The reality, of course, is a little more complicated than my description. We had to have various legal teams acting on behalf of the sellers and the trust, and we had to spend a lot of time explaining the deal to the employees. One thing that really helped persuade them was the support that the British government provides to employee-owned businesses. One benefit such companies receive is a £3,600 (around US$4,356) yearly tax dividend for each employee. This is equivalent to around an extra £5,000 added to their salaries per year, so very quickly there were lots of smiling faces in the room.That said, not everyone was equally happy; more recently hired employees who did not yet own shares in the company learned that they wouldn’t immediately see quite as many benefits as their longer-serving colleagues.

Did the switch change workplace culture?
 

A company owned by a large collective of employees is much harder to buy out than a company owned by a handful of founders.

I think our existing culture made the transition a natural one, but some things did change. For example, we now have an employee council. Representatives on the council are voted in by each group of employees and meet once per month. Its members sit on our Trust Board and attend management meetings, but we don’t sit in on their meetings. By and large, I have seen that the council attracts employees who are likely to become managers in the future. It’s a good training ground.

Speculation about future progression aside, the function of the council is to give employees a say in how the business is run and to provide them with transparency on the decisions that managers make. The council is also allocated a budget to spend on benefits for employees. This spending has bought everything from fresh fruit for the cafeteria to picnics and paintball expeditions.

Does the new model make 3P look more appealing from the outside?
 

Admittedly, the new model can be a thief of time because it takes some explaining. However, I don’t see this as a problem. Most people we speak to – be they potential new hires or customers – are intrigued. Most of our customers are big multinationals and highly risk-averse. From their perspective, dealings with small companies are a risk because small companies can be bought with little or no notice. We’ve done them a favor by effectively nullifying that risk, because a company owned by a large collective of employees is much harder to buy out than a company owned by a handful of founders. The other upside outsiders should see is that employee-owned companies tend to outperform conventional businesses.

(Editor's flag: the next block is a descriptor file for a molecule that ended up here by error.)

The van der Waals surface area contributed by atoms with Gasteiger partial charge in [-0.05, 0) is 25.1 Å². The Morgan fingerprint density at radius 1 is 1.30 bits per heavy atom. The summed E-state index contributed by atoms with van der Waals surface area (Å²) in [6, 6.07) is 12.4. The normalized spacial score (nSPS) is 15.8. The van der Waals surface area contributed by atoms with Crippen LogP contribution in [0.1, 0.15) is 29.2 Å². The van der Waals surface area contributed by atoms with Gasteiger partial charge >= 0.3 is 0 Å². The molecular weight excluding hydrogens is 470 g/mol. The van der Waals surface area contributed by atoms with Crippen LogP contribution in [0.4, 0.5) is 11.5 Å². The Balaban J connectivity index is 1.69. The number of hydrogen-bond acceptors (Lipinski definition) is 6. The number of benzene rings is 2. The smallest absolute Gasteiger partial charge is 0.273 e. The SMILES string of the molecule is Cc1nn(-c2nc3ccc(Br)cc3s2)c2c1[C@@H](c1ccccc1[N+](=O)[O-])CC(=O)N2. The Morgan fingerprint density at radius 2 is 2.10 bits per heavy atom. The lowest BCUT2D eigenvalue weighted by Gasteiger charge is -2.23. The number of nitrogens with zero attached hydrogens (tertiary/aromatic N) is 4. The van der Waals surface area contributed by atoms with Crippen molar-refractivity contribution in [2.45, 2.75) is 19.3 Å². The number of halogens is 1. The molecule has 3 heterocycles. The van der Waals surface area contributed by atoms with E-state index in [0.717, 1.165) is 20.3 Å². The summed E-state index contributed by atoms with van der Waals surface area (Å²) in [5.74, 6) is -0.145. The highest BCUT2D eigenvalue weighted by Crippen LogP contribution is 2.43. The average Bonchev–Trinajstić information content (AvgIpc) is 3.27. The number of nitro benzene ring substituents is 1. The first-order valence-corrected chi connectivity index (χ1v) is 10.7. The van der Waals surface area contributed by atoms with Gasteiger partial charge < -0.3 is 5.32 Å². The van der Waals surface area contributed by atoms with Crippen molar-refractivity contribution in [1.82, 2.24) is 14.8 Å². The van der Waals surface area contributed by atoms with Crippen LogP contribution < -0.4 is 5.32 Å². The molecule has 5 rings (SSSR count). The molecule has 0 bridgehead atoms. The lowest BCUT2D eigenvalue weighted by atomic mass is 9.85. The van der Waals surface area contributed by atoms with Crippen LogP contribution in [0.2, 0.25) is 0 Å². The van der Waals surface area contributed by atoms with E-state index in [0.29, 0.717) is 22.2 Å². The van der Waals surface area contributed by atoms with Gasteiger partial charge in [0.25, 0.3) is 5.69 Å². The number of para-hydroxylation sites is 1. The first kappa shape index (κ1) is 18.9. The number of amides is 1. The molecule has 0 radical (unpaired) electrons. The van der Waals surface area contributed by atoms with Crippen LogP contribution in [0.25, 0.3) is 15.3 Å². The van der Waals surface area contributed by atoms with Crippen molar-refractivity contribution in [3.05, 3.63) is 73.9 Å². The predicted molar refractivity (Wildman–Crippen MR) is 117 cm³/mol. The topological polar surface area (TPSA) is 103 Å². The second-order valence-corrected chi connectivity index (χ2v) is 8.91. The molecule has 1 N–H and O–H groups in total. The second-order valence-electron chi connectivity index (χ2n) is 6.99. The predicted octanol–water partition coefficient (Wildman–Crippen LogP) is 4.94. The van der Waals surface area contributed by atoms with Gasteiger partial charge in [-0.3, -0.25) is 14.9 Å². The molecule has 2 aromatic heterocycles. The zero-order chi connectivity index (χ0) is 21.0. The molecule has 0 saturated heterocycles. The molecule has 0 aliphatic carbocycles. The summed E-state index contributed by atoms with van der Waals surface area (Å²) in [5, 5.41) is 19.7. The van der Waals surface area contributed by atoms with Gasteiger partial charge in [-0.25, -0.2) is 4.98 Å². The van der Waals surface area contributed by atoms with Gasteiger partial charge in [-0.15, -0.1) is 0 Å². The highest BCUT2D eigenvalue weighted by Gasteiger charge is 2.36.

Has the change affected your relationships with pharmaceutical companies?
 

We have many ongoing partnerships with big pharma companies and the working relationships are very positive. They will never tell you something like “we took on and maintained this contract because of your ownership model,” but I do think the model is indirectly responsible. Our ethos and our model are mutually reinforcing and both feed into the quality of our products.

I’ve worked in proximity to the pharmaceutical industry for most of my career and, for me, the longstanding irony with pharma is that the regulatory framework means that its people always ask you to make things better but without changing anything. I jest, of course, but there’s truth in every jest! The reality is that, when pharmaceutical companies come to 3P innovation, they’re already a bit stuck wondering how to manufacture and get regulatory approval for something that is a little out of the ordinary. That’s because we produce the custom automation that enables their production; we create equipment that does not yet exist.

When a clever new medical device makes waves and wants to get to market, the problem is that there’s no machinery to make it. That’s our niche and the problem we address. Not many companies can do what we do because the barrier to entry is so high. By and large, pharma is a wealthy sector willing and able to spend when it needs to, which makes their more refined needs and our care and capabilities an excellent match.

Did any personal philosophies inspire the switchover?
 

Yes! For me, the big concept is “legacy.” As I said, all the founders didn’t want to risk the company falling into uncaring hands. We could have made more money by selling it to another company, but that was not our priority. I don’t hold any specific political allegiances, but I do have a few important personal beliefs – first, that the wealth of any nation comes from its businesses and services, and second, that shared wealth and egalitarianism are worthwhile ends. I’ve seen a lot of the world and it’s hard not to notice that, in countries with less severe inequality than the UK, people seem much happier. I’m no bohemian and 3P is absolutely a normal business – but, underlying it, we maintain a sense of fair play. That’s the legacy I want.

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About the Author
Angus Stewart

Associate Editor of The Medicine Maker

Between studying for my English undergrad and Publishing master's degrees I was out in Shanghai, teaching, learning, and getting extremely lost. Now I'm expanding my mind down a rather different rabbit hole: the pharmaceutical industry. Outside of this job I read mountains of fiction and philosophy, and I must say, it's very hard to tell who's sharper: the literati, or the medicine makers.